2004 18th St. NW 667-5673 Hours: 6 to 11 seven nights a week. Prices: Main dishes $5.95 to $10.95. Cash only.
The name says it all, or at least explains what you should focus on at Afghan Kabob, the pint-sized eatery that opened in August on the fringes of Adams-Morgan's burgeoning multinational restaurant row.
Afghan Kabob is the kind of place where neither the food nor the setting alone is particularly compelling. Rather, it is the combination of both that makes this restaurant work.
Consider the dining room, a dozen tables in a squarish, wood-paneled space. The small operation packs in a lot of nice touches -- crisp white covers grace the tables, set with pewter service plates and candles, while the front window is trimmed with tiny white lights and curtains. The rest of the decor is a personal and warming collection of colorful rugs, Middle Eastern knickknacks and framed photographs of scenes from everyday life in Afghanistan.
Charming and modestly romantic, this restaurant also is casual enough that the owner's daughter might be observed drawing at a table in the rear of the restaurant. And when I ordered carryout recently, the contents included food packed in the restaurant's glass dishes, which the host pleasantly asked that I return at my convenience. You start off liking the place even before you've had a morsel to eat.
But first, your welcome is likely to include a few stipulations: Afghan Kabob doesn't accept credit cards, and doesn't yet have a liquor license, though the hostess might steer you to a grocery store across the street for wine and beer, to be opened in the restaurant. (Unless your preference is for the most common of labels, my advice is to bring your own wine.)
The menu is brief. There are no appetizers at Afghan Kabob, although a plain lettuce salad, accompanied by a mild cucumber yogurt dressing and cubes of warm Afghan bread, precedes dinner.
There are fewer than a dozen entrees, half of which feature hunks of lamb, chicken, and beef threaded on skewers. The best of these have been the full-flavored morsels of lamb and the moist, meaty chicken -- a quarter of a rosy-pink bird -- faintly smoky from its grilling. By contrast the beef kebab, teamed with tomatoes, peppers and onion, was chewy, less flavorful and only slightly crusty from its charbroiling. Another kebab of beef -- mouthfuls of ground meat seasoned with only a whisper of garlic and onion -- was improved by a dipping sauce spiked with chilies.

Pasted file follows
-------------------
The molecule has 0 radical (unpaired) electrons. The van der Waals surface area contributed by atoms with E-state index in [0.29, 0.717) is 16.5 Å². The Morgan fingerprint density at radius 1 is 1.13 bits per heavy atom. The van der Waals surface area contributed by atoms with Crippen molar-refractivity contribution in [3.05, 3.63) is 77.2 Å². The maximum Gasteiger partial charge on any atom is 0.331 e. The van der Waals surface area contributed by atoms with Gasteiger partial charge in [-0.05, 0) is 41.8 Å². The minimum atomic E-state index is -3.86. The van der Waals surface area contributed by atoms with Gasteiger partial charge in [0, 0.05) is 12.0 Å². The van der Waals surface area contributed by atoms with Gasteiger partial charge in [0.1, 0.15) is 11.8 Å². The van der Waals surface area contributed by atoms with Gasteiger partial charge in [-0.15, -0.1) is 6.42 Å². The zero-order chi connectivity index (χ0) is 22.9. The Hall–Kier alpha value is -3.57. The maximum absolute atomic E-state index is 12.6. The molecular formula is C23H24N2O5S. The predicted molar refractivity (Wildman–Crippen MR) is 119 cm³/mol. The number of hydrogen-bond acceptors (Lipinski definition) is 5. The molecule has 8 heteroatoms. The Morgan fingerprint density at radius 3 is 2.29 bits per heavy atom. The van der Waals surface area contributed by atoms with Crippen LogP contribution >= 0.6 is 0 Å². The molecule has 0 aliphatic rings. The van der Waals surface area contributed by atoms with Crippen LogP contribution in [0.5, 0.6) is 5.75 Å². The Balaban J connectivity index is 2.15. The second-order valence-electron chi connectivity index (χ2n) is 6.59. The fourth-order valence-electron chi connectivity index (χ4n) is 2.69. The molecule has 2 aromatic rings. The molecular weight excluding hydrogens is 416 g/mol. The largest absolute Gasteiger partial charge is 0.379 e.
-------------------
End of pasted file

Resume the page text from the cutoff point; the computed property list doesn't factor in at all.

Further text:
One of my favorite dishes is the qabili pilau, a generous plate of rice combined with accents of lamb, shredded carrot, raisins and almonds. A bit shy on the seasonings, it was nonetheless satisfying fare.
Two vegetarian dishes -- one a bland plate of thinly sliced, fried eggplant and a cover of tomatoes, the other a rice pilaf flanked by side dishes of boiled spinach and cauliflower, topped with a light tomato sauce -- round out the main dishes. The latter is best eaten in combination with its vegetable accompaniments, for the saltiness of the spinach balances the blandness of the cauliflower. And the flavor of both are bolstered by the rice, which comes to the table sweetly perfumed with the likes of cloves and nutmeg.
In contrast to the hefty main dishes, desserts here are light; among the best are a Frisbee-size, wafer-thin disc of fried pastry, called goash-e-feel, faintly sweet and dusted with pistachios, and firni, a smooth, ivory-colored custard perfumed with cardamom and sprinkled with a cover of ground nuts.
Although Afghan Kabob might not be worth crossing mountains for, it's a nice place to know about when you find yourself in the neighborhood, with a big appetite and a smaller wallet.
Tom Sietsema is on the staff of The Washington Post Food section.